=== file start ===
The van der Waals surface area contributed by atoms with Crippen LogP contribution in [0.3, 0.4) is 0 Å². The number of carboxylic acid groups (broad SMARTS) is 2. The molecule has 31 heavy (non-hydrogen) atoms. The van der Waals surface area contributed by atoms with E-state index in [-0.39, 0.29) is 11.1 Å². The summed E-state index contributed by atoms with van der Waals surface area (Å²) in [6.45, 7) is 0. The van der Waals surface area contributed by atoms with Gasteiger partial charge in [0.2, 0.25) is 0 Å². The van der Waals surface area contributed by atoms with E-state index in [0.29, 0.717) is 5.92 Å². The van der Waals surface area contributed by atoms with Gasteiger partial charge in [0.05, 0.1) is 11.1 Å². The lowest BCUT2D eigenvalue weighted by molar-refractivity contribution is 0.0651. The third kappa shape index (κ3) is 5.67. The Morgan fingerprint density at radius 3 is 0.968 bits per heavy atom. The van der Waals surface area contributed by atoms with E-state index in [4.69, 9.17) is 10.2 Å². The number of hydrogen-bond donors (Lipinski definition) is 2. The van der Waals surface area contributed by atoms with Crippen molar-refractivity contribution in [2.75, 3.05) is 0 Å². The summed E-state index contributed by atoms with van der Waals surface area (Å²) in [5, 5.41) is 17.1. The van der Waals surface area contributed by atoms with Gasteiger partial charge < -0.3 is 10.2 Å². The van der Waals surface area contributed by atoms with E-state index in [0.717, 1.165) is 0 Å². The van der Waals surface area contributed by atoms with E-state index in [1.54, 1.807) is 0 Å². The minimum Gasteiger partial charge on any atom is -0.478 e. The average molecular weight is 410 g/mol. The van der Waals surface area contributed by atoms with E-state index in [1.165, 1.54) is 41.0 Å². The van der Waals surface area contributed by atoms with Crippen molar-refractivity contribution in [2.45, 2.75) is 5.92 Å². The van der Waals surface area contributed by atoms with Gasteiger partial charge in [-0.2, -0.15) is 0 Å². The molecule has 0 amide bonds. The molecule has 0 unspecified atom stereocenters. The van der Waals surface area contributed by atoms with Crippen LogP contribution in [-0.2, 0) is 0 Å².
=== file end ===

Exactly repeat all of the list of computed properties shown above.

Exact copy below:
The van der Waals surface area contributed by atoms with Crippen LogP contribution in [0.3, 0.4) is 0 Å². The number of carboxylic acid groups (broad SMARTS) is 2. The molecule has 31 heavy (non-hydrogen) atoms. The van der Waals surface area contributed by atoms with E-state index in [-0.39, 0.29) is 11.1 Å². The summed E-state index contributed by atoms with van der Waals surface area (Å²) in [6.45, 7) is 0. The van der Waals surface area contributed by atoms with Gasteiger partial charge in [0.2, 0.25) is 0 Å². The van der Waals surface area contributed by atoms with E-state index in [0.29, 0.717) is 5.92 Å². The van der Waals surface area contributed by atoms with Gasteiger partial charge in [0.05, 0.1) is 11.1 Å². The lowest BCUT2D eigenvalue weighted by molar-refractivity contribution is 0.0651. The third kappa shape index (κ3) is 5.67. The Morgan fingerprint density at radius 3 is 0.968 bits per heavy atom. The van der Waals surface area contributed by atoms with E-state index in [4.69, 9.17) is 10.2 Å². The number of hydrogen-bond donors (Lipinski definition) is 2. The van der Waals surface area contributed by atoms with Crippen molar-refractivity contribution in [2.75, 3.05) is 0 Å². The summed E-state index contributed by atoms with van der Waals surface area (Å²) in [5, 5.41) is 17.1. The van der Waals surface area contributed by atoms with Gasteiger partial charge < -0.3 is 10.2 Å². The van der Waals surface area contributed by atoms with E-state index in [0.717, 1.165) is 0 Å². The van der Waals surface area contributed by atoms with E-state index in [1.54, 1.807) is 0 Å². The minimum Gasteiger partial charge on any atom is -0.478 e. The average molecular weight is 410 g/mol. The van der Waals surface area contributed by atoms with E-state index in [1.165, 1.54) is 41.0 Å². The van der Waals surface area contributed by atoms with Crippen molar-refractivity contribution in [2.45, 2.75) is 5.92 Å². The van der Waals surface area contributed by atoms with Gasteiger partial charge in [-0.2, -0.15) is 0 Å². The molecule has 0 amide bonds. The molecule has 0 unspecified atom stereocenters. The van der Waals surface area contributed by atoms with Crippen LogP contribution in [-0.2, 0) is 0 Å².